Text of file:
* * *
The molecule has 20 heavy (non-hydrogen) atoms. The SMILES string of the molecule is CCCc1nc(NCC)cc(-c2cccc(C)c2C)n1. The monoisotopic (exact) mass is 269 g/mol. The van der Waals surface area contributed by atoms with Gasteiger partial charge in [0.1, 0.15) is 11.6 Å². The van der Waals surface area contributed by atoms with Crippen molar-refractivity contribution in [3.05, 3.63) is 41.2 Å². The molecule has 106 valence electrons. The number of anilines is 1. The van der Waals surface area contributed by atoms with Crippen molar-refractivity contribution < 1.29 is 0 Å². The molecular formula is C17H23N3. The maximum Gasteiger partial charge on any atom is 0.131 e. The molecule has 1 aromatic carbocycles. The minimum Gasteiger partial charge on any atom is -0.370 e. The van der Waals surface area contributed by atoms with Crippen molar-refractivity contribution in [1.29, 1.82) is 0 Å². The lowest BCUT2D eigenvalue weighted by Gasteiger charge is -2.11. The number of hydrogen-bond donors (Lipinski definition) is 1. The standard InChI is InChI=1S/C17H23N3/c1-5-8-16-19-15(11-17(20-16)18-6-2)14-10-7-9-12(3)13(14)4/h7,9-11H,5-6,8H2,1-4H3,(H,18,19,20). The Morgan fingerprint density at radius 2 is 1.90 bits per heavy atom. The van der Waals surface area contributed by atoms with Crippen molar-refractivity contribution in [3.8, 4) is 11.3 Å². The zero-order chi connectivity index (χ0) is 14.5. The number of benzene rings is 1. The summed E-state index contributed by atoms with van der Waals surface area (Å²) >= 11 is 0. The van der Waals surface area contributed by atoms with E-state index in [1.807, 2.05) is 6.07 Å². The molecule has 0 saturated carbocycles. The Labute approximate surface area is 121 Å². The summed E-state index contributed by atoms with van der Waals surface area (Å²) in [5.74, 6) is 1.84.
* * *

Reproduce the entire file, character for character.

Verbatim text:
The molecule has 20 heavy (non-hydrogen) atoms. The SMILES string of the molecule is CCCc1nc(NCC)cc(-c2cccc(C)c2C)n1. The monoisotopic (exact) mass is 269 g/mol. The van der Waals surface area contributed by atoms with Gasteiger partial charge in [0.1, 0.15) is 11.6 Å². The van der Waals surface area contributed by atoms with Crippen molar-refractivity contribution in [3.05, 3.63) is 41.2 Å². The molecule has 106 valence electrons. The number of anilines is 1. The van der Waals surface area contributed by atoms with Crippen molar-refractivity contribution < 1.29 is 0 Å². The molecular formula is C17H23N3. The maximum Gasteiger partial charge on any atom is 0.131 e. The molecule has 1 aromatic carbocycles. The minimum Gasteiger partial charge on any atom is -0.370 e. The van der Waals surface area contributed by atoms with Crippen molar-refractivity contribution in [1.29, 1.82) is 0 Å². The lowest BCUT2D eigenvalue weighted by Gasteiger charge is -2.11. The number of hydrogen-bond donors (Lipinski definition) is 1. The standard InChI is InChI=1S/C17H23N3/c1-5-8-16-19-15(11-17(20-16)18-6-2)14-10-7-9-12(3)13(14)4/h7,9-11H,5-6,8H2,1-4H3,(H,18,19,20). The Morgan fingerprint density at radius 2 is 1.90 bits per heavy atom. The van der Waals surface area contributed by atoms with Crippen molar-refractivity contribution in [3.8, 4) is 11.3 Å². The zero-order chi connectivity index (χ0) is 14.5. The number of benzene rings is 1. The summed E-state index contributed by atoms with van der Waals surface area (Å²) >= 11 is 0. The van der Waals surface area contributed by atoms with E-state index in [1.807, 2.05) is 6.07 Å². The molecule has 0 saturated carbocycles. The Labute approximate surface area is 121 Å². The summed E-state index contributed by atoms with van der Waals surface area (Å²) in [5.74, 6) is 1.84.